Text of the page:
- …As HarvestPlus Fetes 100 Farmers
To address challenges of wastage and losses in production and improve agricultural practices for cost efficiency, farmers must plan well and see their farms as business entities tied to an expansive value chain, which feeds agro-allied and other industries.
Agricultural development experts stated this during a field trip organised by the Agricultural and Rural Management Training Institute of Nigeria (ARMTI), in Ilorin, for 100 farmers in Ogun and Oyo States, to the International Institute of Tropical Agriculture (IITA), Ibadan. HarvestPlus Nigeria facilitated the training on strategies for packaging and marketing products to the final consumers and produce processing, which included a tour of the cassava processing facility in the IITA campus.
In a statement by HarvestPlus Nigeria, consultant to ARMTI on value chain development, Prof. Emmanuel Lufadeju, was quoted to have said that the two-day training was to intimate farmers on opportunities in the value chain of agricultural commodities, including maize, cassava, yam, poultry, and fisheries and others.
Noting that farmers stand a better chance at excelling in agriculture with the policies being adopted by the state and federal governments, he said, “Everybody is geared towards farming now. The farmers have the opportunity to see various options in terms of production and processing. They have the opportunity to make some decisions by themselves and write proposals for funding. They already have farms. What we are advising them to do is to organise themselves into cooperatives, put up a proposal and look for funding from industries and agencies that need and promote agriculture, respectively. Our purpose here is to expose them. We expect that as they are going home, they would form themselves into groups, decide on what to do and then seek assistance.”
The Country Manager, HarvestPlus, Paul Ilona, said that farmers would start to make meaningful impact on Nigeria’s GDP when they work as groups in cooperatives, so that they not only have better access to funds but also cultivate more land, a development, he noted, would help in improving food security and reducing the country’s frightening food import bill.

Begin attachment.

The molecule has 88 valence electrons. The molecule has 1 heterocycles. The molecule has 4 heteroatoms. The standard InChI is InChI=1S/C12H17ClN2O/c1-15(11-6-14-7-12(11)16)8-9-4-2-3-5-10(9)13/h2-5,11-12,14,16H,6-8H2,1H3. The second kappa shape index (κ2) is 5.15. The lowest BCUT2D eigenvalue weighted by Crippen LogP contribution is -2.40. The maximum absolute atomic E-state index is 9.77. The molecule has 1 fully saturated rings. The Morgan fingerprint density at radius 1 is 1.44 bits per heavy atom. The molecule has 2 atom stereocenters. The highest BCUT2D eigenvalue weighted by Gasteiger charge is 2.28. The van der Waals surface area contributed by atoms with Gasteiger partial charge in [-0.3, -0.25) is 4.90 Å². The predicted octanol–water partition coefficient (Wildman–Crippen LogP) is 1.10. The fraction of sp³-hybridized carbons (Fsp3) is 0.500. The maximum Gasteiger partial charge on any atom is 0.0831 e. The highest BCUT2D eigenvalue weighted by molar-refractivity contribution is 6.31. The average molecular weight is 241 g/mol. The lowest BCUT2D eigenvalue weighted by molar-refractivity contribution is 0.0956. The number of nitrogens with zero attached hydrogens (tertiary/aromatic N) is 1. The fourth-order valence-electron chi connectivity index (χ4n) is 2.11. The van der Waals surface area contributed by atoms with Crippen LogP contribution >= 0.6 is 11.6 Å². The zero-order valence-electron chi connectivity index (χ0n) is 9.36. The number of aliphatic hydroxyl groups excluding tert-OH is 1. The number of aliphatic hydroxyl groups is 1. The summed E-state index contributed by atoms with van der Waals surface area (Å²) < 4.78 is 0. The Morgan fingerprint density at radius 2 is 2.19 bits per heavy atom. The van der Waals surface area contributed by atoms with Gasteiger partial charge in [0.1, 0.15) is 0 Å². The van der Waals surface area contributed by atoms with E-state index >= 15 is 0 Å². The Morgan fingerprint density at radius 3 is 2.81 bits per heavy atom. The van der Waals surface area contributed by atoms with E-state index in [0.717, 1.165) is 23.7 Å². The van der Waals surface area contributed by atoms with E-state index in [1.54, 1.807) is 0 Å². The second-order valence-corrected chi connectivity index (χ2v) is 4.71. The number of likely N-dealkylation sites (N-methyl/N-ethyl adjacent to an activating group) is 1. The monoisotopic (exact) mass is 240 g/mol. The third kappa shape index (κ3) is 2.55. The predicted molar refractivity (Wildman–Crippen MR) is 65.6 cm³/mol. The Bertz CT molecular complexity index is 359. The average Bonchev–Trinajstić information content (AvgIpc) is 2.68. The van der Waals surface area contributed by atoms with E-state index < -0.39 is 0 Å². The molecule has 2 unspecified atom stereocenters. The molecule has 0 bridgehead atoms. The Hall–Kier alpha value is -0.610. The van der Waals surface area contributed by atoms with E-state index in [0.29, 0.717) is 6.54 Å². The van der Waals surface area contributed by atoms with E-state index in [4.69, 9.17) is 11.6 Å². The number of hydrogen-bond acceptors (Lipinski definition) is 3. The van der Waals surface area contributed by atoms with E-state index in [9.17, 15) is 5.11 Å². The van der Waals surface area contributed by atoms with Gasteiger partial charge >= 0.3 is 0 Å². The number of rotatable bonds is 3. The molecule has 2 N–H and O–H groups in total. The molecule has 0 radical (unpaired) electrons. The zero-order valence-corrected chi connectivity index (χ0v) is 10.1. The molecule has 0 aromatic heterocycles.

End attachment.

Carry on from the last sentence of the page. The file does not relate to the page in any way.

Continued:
“Much as poor, rural households farm to feed themselves, agriculture shouldn’t necessarily be about feeding just your family. Farmers should approach it as a business. They should be managers, allocating resources as efficiently as possible. When this happens they would be making more money and even employ more people,” he added.
One of the farmers, Miss. Opeyemi Ayomide from OrileIlugun in Ogun State, said not only has she learnt about produce marketing, shew has discovered the immense opportunities in growing maize and cassava, adding, “I have discovered that apart from fufu and garri, there are many other things that I can do with cassava, such as confectionaries, sweeteners, steriliser, baby food and other things that I never thought about before now. I have also learnt a lot about the vitamin A fortified varieties. I have learnt about their functions and why it is important for us to grow them.”
“In processing cassava into garri, for storage and marketing, I have learnt the different steps and procedures to take to guide against wastage and loss. I have learnt about the value chain, and that everything starts with what the consumer wants, how and when they want it; it is also important to consider how to plant, process and package the produce. We also need to know the consumers we are selling to before we decide to plant,” she added.